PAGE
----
Outlook uncertain for Scottish engineering despite 'tentative signs of improvement'

Scotland’s engineering sector is showing “tentative signs of improvement” but the outlook is far from clear.

In its latest review, Scottish Engineering expressed 'significant concerns' for aerospace and oil and gas demand recovery in the year ahead.

Releasing its final review of 2020, Scottish Engineering pointed to some improvement in key indicators, which “provides some optimism for 2021”.

However, industry leaders said concerns remain that the hardest hit sectors would see slower recovery as their demand lags.

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Key areas including orders, output, exports and staffing showed “considerable” improvement in the latest snapshot, with companies reporting that further plans for redundancy have fallen from 60 per cent in the previous quarter to 21 per cent. Some 15 per cent of member firms are unsure on the outlook due to a lack of business forecast clarity.

The industry organisation said the planned vaccination programme provided optimism for 2021 but it also expressed “significant concerns” for aerospace and oil and gas demand recovery in the year ahead. Brexit also remains “a cause for concern”.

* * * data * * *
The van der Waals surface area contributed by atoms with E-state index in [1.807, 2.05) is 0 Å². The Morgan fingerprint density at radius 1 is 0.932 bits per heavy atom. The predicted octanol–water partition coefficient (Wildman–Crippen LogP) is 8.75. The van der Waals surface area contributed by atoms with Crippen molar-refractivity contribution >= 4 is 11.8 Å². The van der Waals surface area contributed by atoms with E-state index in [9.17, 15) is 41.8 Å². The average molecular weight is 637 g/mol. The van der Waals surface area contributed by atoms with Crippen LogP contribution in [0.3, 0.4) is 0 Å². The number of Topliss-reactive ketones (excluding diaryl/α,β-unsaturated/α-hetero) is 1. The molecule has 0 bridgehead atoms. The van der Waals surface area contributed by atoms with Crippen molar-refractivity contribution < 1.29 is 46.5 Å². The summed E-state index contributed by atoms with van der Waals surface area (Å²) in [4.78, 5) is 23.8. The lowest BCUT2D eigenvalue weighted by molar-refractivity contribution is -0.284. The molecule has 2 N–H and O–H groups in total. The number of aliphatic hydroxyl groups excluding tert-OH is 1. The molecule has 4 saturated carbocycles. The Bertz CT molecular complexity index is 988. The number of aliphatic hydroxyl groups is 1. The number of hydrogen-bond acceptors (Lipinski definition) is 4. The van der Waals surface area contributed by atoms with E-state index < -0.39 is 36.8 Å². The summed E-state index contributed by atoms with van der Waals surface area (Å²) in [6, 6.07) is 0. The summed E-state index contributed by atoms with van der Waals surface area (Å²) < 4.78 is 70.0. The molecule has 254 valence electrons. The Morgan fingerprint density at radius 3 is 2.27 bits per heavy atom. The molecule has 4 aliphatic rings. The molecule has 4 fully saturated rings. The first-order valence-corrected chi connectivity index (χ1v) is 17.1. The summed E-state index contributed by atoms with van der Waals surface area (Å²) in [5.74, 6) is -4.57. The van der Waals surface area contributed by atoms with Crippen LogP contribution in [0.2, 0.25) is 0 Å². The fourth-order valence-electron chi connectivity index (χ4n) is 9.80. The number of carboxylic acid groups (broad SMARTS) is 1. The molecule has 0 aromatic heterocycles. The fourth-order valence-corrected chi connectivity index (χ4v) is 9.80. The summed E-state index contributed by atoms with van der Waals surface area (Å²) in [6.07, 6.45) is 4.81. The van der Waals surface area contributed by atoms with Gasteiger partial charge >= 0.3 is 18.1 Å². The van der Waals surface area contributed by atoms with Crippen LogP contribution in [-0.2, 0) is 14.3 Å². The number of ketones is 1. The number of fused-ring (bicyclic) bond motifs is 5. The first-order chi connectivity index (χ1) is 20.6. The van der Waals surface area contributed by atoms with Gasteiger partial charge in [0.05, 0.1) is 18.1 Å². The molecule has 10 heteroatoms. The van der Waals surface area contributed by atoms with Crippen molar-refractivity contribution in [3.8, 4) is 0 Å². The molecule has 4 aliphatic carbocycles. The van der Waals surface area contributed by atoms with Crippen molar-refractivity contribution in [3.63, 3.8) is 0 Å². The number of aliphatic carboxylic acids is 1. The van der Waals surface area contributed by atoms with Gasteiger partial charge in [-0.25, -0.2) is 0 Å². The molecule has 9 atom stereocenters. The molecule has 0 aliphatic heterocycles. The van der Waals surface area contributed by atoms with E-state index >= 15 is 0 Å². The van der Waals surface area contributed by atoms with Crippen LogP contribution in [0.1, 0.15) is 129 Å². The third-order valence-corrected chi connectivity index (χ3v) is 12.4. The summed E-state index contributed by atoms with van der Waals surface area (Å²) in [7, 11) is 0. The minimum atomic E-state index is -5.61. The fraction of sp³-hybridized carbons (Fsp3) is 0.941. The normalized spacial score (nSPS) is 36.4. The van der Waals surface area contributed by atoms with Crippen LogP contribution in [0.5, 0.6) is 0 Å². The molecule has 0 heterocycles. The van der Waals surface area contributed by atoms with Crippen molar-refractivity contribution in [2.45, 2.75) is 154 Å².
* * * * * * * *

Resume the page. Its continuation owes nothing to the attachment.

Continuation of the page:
Scottish Engineering’s chief executive Paul Sheerin said: “It would be easy to look at this report and highlight the positive aspects, as they are certainly there and we are all keen to find them at the end of a difficult year.

“Caution remains however, particularly for those areas where recovery looks further away, in sectors where the competition is truly global.

“The winter economic support package from the UK government is genuinely welcomed, but come spring we need to ask whether we want to retain the strength we have in these sectors, and act to provide sector specific support to enable their survival.”

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